CMS needs to halt the march to health care gigantism

From a major speech by Sen. Elizabeth Warren to a recent report from the President’s Council of Economic Advisers, there has been a renewed interest by Democrats in monopolies and market consolidation. From tech to airlines, they argue, too many sectors of the economy are being dominated by a few big players.

In American health care, this is not only the case, but has been the default preferred stance. In health care, there is an almost Darwinian belief that the evolution to bigger is better. This is why last year saw 112 hospital mergers (up 18 percent from 2014), and the percentage of physician practices owned by hospitals doubled between 2004 and 2011. 

{mosads}Yet, there is no evidence that consolidation of hospitals and physician practices leads to better clinical outcomes or cost reductions. In fact, recent studies suggest that small, physician-owned practices have a lower average cost per patient, fewer preventable hospital admissions, and lower readmission rates than hospital-owned practices.

That is why it is so unfortunate that, as part of the largest rewriting of doctor payment rules in a generation, the Centers for Medicare and Medicaid Services (CMS) unwittingly has drafted regulations that—as currently proposed—further neglect the power of physician independence and create strong incentives for further consolidation in health care.

Since the passage of the Affordable Care Act (ACA), the Obama Administration has moved aggressively to create a health care system in which doctors are reimbursed not for volume (i.e. more tests and treatment), but for value (i.e. keeping a patient as healthy as possible). This has led to a proliferation of innovative payment arrangements such Accountable Care Organizations (ACO).

In ACOs, primary care doctors are responsible for a patient’s overall health and health spending. In such a world, the independence of primary care physicians is important since any pressure to serve a larger health care system could run counter to these goals. In fact, the most rigorous independent evaluation of the ACO program found that the ACOs that can produce savings for the taxpayer are those ACOs formed of independent physician practices, not those ACOs owned by hospitals or large physician groups.

Yet in the 1000 pages of regulations put out by CMS last April to implement the landmark Medicare Access and CHIP Reauthorization Act  (MACRA); there is a surprising blind spot to this fact. The only ACO models officials recognized for higher incentives placed so much risk on ACOs that a primary care practice could end up owing the government more than 100 percent of the payments they received from Medicare. The administrative burden on smaller practices is so great that by the regulation’s own accounting, 87 percent of solo practices would lose money, while 82 percent of large health care systems with 100 or more physicians would earn a bonus. Simply, as written, these regulations would hurt independent practices and put a thumb on the scale toward consolidation.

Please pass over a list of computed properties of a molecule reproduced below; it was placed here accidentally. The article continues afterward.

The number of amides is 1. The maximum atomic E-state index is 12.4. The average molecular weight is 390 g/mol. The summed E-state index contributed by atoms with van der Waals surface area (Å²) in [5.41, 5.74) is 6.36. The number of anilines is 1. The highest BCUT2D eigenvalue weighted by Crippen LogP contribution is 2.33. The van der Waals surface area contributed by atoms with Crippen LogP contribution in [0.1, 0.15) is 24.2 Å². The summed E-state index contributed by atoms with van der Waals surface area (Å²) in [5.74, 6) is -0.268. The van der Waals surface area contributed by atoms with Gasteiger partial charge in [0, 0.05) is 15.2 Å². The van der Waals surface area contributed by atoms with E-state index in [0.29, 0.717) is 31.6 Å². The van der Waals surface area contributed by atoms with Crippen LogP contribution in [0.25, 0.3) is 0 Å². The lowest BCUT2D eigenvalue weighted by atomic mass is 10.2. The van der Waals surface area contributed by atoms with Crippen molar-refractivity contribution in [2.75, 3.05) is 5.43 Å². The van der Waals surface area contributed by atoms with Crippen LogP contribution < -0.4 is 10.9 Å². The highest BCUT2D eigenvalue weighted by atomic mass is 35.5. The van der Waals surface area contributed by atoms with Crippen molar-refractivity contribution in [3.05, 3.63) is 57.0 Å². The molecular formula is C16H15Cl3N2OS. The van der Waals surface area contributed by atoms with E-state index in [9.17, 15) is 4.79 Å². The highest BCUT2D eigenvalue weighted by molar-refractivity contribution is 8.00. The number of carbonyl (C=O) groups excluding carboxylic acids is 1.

In response to tough questions about this from Members of Congress this spring, Acting CMS Administrator Andy Slavitt responded that he would work to improve the rule so that small practices are not harmed. Indeed, there are a few changes they could easily make to improve the program.  

First, CMS can preserve the financial viability of small practices by allowing them to join together in virtual networks that could jointly report on their quality, use of information technology, and clinical practice improvements undertaken, thus reducing the administrative burden.

Second, CMS could compare “like to like” so that small practices are not judged based on the performance of larger ones.

Third and most importantly, CMS can decrease the downside risk that small practices are exposed to by capping their losses as a percentage of practice revenue received. If not, no small practice would risk its entire business if one bad year can wipe the practice out. The result will be more pressure to consolidate.

I do not believe that CMS or the Administration wants to make it harder for small practices to deliver care, or to lead to a less competitive health care marketplace. Yet, I also know how difficult it can be to get it right. There are always unintended consequences to what seems expedient or easiest to administer. What’s important is to recognize them quickly and correct them. That is what CMS needs to do in order to halt the march to health care gigantism, preserve the personal care that independent doctors can deliver, and to have a health care system that delivers value — and values patients.

Farzad Mostashari, MD was the National Coordinator for Information Technology at HHS and is the founder and CEO of Aledade, Inc., which provides independent practices with resources to form and operate ACOs..

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